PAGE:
Does France have a ‘speaker’ in its parliament?
John Bercow, who recently stepped down, made the role of Speaker of the House of Commons famous even in France thanks to his memorable interventions during Brexit legislation debates and booming cries of “Ordeeeer, ordeeer”. Does the French parliament have an equivalent? [Editor’s note: the speaker is now Sir Lindsay Hoyle] J.P.
Yes, but the role is not the same in France.
The French equivalent of the House of Commons, l’Assemblée Nationale, is led during debates by its president, who is currently Richard Ferrand, one of the MPs of the ruling LREM party of President Macron.
The president of the National Assembly is deemed to be the fourth most important person in the French state, after the president, prime minister and the president of the Senate.
The president of the assembly is elected by his or her peers and has a mandate that lasts for the whole of the parliament so the position is is renewed every five years after legislative elections.
The role is, in France, less spectacular than that of the British speaker. Debates are sometimes animated, notably during Questions to the Government, which takes place for two hours every Tuesday, but they are nonetheless very controlled.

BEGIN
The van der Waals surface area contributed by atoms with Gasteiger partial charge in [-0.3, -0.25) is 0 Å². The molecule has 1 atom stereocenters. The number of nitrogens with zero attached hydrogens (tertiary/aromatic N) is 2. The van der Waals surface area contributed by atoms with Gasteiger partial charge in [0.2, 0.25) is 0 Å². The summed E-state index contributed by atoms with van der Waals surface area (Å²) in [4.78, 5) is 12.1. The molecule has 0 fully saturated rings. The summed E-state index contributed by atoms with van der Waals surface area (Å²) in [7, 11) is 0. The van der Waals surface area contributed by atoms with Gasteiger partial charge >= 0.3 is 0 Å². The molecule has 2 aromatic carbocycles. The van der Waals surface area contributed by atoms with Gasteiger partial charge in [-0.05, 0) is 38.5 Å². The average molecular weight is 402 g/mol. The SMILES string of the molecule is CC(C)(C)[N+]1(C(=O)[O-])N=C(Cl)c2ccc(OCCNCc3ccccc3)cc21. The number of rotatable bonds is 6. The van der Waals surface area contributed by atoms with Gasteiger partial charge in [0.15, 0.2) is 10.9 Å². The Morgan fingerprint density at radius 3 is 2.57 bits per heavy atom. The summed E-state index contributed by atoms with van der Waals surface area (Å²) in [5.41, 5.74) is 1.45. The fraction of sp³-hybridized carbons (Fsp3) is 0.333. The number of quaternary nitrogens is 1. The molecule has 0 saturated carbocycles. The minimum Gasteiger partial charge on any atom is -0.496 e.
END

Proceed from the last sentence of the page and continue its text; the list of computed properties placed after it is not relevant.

The order and timing of interventions are set beforehand for French MPs and the president invites them to speak, but cannot decide who speaks.
The National Assembly hémicyle – referring to the semicircular shape of the debating chamber – is very large, so it does not have the same intimacy as the Commons, a factor Winston Churchill used to especially appreciate.
The term hémicycle is also used by French people to refer to the assembly itself.
The role of president is subject to strict rules in the laws and constitution and he or she does not have a “referee” role or a choice about what is debated. This makes for debates that are calmer and do not require him or her to intervene very often, which means that people do not comment about the role of the president of the assembly so much.
In comparison, the speaker of the Commons has to juggle with constitutional rules that derive from acts, case law and customs that sometimes date to the Middle Ages and the Magna Carta.
His or her role as a “referee” is therefore important and sometimes gives rise to noisy objections, hence the need for the cries of “Ordeeer” which add colour to the proceedings.
Mr Ferrand, 57, a former journalist, is an MP for Finistère, Brittany, and was formerly a member of the Socialist Party before joining LREM.
To watch the French parliament see: videos.assemblee-nationale.fr/seance-publique.